I’ve spent a lifetime imagining Antarctica. It’s the place that took my father away for many months each year, but gave him such joy and passion that he has dedicated his life to its science and conservation – working there for over fifty years initially with the British Antarctic Survey (BAS) and most recently as a historian on a tourist ship.
The experience of finally visiting Antarctica in December 2013 had a profound effect on me. It’s difficult to describe what it feels like to be there – so vast, isolated, sometimes with visibility for hundreds of miles, other times with close white skies. Moments can feel abstract as your brain searches for visual memories to make sense of what you’re seeing. Near silence can be interrupted by the growl of icebergs or the crack and rumble of an avalanche.
I was so inspired by the place and the people I met that I left my job when I got back to do what I loved – I became an artist. I spent time retraining in drawing, painting, and sculpture – taking evening classes, short courses and most recently completing an MA in Fine Art. In January 2018, I was given the opportunity to return to Antarctica with the One Ocean Expeditions, as an artist in residence.
It was fantastic to attempt to capture the landscapes that had so moved me. I wanted to capture a sense of the place – not just how it looks, but what it feels like to be there. Drawing first in tiny sketchbooks, then working from memory to develop paintings.
The expedition leader wanted to take us to places that even the staff had never been to. There’s a wonderful shared curiosity as you encounter animals that might never have seen a human before. I was endlessly amused by the behaviours of penguins, who create highways in the snow by walking in each other’s footsteps, and will walk halfway up a mountain only to forget what they were doing and shuffle back.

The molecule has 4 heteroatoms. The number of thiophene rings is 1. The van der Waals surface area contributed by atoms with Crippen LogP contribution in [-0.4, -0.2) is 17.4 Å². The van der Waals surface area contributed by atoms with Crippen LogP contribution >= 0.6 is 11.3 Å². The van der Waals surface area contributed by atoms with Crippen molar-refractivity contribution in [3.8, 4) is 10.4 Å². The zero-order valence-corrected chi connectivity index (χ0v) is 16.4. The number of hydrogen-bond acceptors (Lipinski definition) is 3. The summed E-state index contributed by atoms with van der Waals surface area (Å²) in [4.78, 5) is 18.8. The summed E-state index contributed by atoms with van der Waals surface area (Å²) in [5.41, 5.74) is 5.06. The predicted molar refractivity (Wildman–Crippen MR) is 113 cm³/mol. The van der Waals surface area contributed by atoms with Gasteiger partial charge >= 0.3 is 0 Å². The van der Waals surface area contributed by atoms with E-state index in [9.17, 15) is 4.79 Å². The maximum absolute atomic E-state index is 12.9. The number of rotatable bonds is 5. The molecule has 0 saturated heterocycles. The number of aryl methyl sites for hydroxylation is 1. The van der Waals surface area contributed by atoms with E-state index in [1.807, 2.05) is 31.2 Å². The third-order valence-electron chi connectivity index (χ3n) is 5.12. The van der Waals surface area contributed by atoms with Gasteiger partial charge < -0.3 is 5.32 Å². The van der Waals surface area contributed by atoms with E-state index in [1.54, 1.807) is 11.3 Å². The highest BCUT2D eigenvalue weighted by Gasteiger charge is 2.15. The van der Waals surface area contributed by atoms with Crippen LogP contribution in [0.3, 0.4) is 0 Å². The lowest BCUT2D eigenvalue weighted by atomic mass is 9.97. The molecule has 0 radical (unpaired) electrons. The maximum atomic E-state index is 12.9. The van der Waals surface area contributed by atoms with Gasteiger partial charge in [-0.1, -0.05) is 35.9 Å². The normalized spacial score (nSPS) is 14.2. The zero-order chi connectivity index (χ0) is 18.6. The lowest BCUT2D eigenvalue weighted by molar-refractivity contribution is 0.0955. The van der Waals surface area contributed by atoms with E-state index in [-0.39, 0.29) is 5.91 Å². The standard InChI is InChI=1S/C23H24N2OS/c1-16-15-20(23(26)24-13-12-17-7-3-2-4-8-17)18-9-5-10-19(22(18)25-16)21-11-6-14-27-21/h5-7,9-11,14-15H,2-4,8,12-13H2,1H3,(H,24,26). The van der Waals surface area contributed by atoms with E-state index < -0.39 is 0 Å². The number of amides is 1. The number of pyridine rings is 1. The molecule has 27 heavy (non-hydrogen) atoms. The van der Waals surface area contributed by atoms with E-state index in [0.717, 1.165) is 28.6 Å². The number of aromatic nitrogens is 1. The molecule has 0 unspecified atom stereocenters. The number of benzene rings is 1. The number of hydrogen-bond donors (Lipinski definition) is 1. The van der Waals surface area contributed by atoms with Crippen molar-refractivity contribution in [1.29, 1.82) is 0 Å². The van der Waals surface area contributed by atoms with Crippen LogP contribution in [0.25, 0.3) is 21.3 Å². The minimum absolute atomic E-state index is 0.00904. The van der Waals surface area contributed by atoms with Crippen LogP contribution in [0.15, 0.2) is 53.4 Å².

I was surprised by the colours of Antarctica. In the Weddell Sea mountains looked pink, I thought it might be rocks but then realised it was the poo of hundreds of thousands of nesting penguins. I had never before seen wildlife on this scale. We saw huge tabular icebergs, and the ship made a U-turn as our bird expert Simon spotted an emperor penguin.
Making artwork in Antarctica can be challenging – snowfall made the paper soggy and my oil paints froze. But on board the ship, I held workshops with the passengers on printmaking and watercolours with some fantastic results.
At Elephant Island the wind and waves were too fierce to make a landing but we travelled slowly around to Point Wild, marveling at how Shackleton’s team survived in such a treacherous place. In the Falkland Islands, there was a bizarre interaction of king penguins and sheep, as well as close encounters with nesting albatross.
It was a wonderful experience, particularly working with such a friendly and knowledgeable team and working alongside my father… Finally understanding his addiction to the frozen continent.